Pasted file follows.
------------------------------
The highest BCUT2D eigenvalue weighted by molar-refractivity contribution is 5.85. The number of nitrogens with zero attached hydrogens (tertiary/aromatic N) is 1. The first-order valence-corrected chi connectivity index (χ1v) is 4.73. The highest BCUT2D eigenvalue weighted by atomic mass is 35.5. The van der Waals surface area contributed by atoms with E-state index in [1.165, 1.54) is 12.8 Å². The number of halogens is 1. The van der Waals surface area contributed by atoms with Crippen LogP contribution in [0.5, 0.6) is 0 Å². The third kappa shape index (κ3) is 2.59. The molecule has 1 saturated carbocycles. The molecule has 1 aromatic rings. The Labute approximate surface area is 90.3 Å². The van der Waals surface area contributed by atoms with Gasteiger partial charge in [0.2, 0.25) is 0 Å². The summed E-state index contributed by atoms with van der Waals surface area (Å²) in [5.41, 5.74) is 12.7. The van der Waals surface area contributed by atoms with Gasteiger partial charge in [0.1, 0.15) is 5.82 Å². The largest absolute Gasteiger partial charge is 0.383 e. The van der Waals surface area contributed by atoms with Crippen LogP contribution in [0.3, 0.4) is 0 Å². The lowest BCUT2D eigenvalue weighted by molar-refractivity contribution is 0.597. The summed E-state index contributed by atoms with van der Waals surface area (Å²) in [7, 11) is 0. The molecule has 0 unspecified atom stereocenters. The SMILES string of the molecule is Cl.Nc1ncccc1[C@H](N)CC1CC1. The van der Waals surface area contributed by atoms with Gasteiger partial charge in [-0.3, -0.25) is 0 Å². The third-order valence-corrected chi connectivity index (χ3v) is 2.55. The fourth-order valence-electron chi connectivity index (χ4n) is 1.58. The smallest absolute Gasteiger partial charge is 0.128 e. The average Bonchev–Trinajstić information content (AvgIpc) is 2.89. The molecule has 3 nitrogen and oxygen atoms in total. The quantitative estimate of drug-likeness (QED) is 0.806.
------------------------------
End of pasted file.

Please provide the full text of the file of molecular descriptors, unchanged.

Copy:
The highest BCUT2D eigenvalue weighted by molar-refractivity contribution is 5.85. The number of nitrogens with zero attached hydrogens (tertiary/aromatic N) is 1. The first-order valence-corrected chi connectivity index (χ1v) is 4.73. The highest BCUT2D eigenvalue weighted by atomic mass is 35.5. The van der Waals surface area contributed by atoms with E-state index in [1.165, 1.54) is 12.8 Å². The number of halogens is 1. The van der Waals surface area contributed by atoms with Crippen LogP contribution in [0.5, 0.6) is 0 Å². The third kappa shape index (κ3) is 2.59. The molecule has 1 saturated carbocycles. The molecule has 1 aromatic rings. The Labute approximate surface area is 90.3 Å². The van der Waals surface area contributed by atoms with Gasteiger partial charge in [0.2, 0.25) is 0 Å². The summed E-state index contributed by atoms with van der Waals surface area (Å²) in [5.41, 5.74) is 12.7. The van der Waals surface area contributed by atoms with Gasteiger partial charge in [0.1, 0.15) is 5.82 Å². The largest absolute Gasteiger partial charge is 0.383 e. The van der Waals surface area contributed by atoms with Crippen LogP contribution in [0.3, 0.4) is 0 Å². The lowest BCUT2D eigenvalue weighted by molar-refractivity contribution is 0.597. The summed E-state index contributed by atoms with van der Waals surface area (Å²) in [7, 11) is 0. The molecule has 0 unspecified atom stereocenters. The SMILES string of the molecule is Cl.Nc1ncccc1[C@H](N)CC1CC1. The van der Waals surface area contributed by atoms with Gasteiger partial charge in [-0.3, -0.25) is 0 Å². The third-order valence-corrected chi connectivity index (χ3v) is 2.55. The fourth-order valence-electron chi connectivity index (χ4n) is 1.58. The smallest absolute Gasteiger partial charge is 0.128 e. The average Bonchev–Trinajstić information content (AvgIpc) is 2.89. The molecule has 3 nitrogen and oxygen atoms in total. The quantitative estimate of drug-likeness (QED) is 0.806.